The June Nutrition Society Paper of the month is the Sir David Cuthbertson Medal Lecture published in Proceedings of the Nutrition Society  and is entitled ‘ Mechanisms and effectiveness of prebiotics in modifying the gastrointestinal microbiota for the management of digestive disorders’

The gastrointestinal (GI) microbiota is a complex and metabolically active ecosystem that plays an important role in health and disease. The microbiota vary in number, diversity, composition and activity depending on the region of the GI tract. One of the biggest advances thus far has been the comprehensive metagenomic sequencing of the GI microbiota by the MetaHIT Consortium (, which demonstrated that any of 1,000-1,150 different bacterial species could populate the human GI tract, with each individual harboring approximately 160 different species.

Extensive research has demonstrated a role for specific dietary carbohydrates in modifying the microbiota, first described as the prebiotic concept in 1995. Prebiotics are non-digestible, fermentable food components that result in ‘the selective stimulation of growth and/or activity of one or a limited number of microbial genera/species in the gut microbiota that confer health benefits to the host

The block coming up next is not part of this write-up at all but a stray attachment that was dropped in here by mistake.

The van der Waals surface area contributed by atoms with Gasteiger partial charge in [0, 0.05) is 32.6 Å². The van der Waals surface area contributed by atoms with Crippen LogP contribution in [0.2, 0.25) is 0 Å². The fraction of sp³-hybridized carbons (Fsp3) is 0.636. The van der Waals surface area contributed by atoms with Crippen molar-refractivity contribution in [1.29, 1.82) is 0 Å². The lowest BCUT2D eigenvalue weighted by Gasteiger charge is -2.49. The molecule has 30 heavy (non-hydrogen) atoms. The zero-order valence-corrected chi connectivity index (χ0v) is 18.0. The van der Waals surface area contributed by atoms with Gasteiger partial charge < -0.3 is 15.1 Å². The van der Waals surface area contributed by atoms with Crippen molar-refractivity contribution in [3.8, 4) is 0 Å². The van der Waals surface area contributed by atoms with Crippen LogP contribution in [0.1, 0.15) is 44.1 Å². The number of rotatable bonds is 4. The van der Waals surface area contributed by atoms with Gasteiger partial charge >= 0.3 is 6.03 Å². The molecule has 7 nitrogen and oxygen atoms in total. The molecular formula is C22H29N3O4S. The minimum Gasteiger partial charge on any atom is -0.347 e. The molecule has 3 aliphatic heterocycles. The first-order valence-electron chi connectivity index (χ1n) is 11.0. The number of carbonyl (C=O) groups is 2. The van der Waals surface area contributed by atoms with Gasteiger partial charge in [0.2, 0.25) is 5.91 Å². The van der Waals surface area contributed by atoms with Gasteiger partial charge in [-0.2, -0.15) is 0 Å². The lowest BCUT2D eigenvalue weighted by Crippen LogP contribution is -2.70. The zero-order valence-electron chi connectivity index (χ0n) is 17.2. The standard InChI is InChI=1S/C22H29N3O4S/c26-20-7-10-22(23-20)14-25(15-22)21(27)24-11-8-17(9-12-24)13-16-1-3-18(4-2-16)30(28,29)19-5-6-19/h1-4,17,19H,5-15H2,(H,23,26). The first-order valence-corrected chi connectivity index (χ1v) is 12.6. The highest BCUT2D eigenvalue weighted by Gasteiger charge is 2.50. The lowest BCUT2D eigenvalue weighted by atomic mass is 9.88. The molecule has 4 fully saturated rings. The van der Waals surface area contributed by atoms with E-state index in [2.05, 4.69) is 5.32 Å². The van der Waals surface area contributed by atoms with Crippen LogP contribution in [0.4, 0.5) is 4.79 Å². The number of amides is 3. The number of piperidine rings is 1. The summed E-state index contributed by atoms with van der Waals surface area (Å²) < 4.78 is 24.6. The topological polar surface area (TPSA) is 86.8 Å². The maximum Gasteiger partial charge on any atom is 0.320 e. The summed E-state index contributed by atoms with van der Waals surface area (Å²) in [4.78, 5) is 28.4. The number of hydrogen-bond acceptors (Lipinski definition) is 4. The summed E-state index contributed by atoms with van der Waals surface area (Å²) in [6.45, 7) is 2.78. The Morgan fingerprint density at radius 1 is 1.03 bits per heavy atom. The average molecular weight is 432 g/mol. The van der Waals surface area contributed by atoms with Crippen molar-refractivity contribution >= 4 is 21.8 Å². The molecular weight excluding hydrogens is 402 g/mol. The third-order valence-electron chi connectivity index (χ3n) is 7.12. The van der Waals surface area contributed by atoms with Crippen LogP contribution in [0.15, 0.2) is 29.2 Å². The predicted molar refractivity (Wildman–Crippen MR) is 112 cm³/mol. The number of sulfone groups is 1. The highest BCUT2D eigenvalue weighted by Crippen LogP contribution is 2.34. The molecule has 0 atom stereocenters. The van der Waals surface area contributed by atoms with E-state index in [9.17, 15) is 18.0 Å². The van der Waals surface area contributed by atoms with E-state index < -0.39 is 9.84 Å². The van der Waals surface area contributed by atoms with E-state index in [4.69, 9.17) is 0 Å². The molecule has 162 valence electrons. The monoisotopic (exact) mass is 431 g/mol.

Marked alterations of the luminal microbiota have been demonstrated in patients with digestive disorders, including higher Clostridia in patients who develop diarrhoea during enteral nutrition and the influence of bifidobacteria on intestinal dendritic cell phenotype in Crohn’s disease. Although the impact of prebiotics on the intestinal microbiota of healthy people has been extensively investigated, relatively few studies have addressed their role in digestive disorders, and those that have do not always replicate the microbiological findings in healthy subjects.

For example, in enteral nutrition, where diarrhoea is a common complication, some trials have shown that prebiotics have little impact on bifidobacteria or short-chain fatty acid concentrations. In active Crohn’s disease, two randomized controlled trials have shown no impact of inulin/oligofructose on gastrointestinal bifidobacteria, indeed both studies showed greater withdrawal in the prebiotic groups. Meanwhile in irritable bowel syndrome, two trials of inulin-type fructans found no significant impact on symptoms (indeed in one study, high doses actually worsened symptoms), whereas two trials of low doses of prebiotics showed symptom improvement.

Unlike healthy humans, patients experience a number of issues that may alter their gastrointestinal microbiota (disease, antibiotics, inflammation) and the use of microbiota modifying therapies, such as prebiotics, do not always elicit the same effects in patients as they do in healthy people. It is important that health professionals use the results of robust trials to inform their clinical decision-making regarding prebiotic use in digestive disorders and use the compound and dose in the population originally investigated.

This paper is freely available for one month

Nutrition Society Paper of the Month

Each month a paper is selected by one of the Editors of the five Nutrition Society Publications (British Journal of Nutrition, Public Health Nutrition, Nutrition Research Reviews, Proceedings of the Nutrition Society and Journal of Nutritional Science). This paper is freely available for one month.


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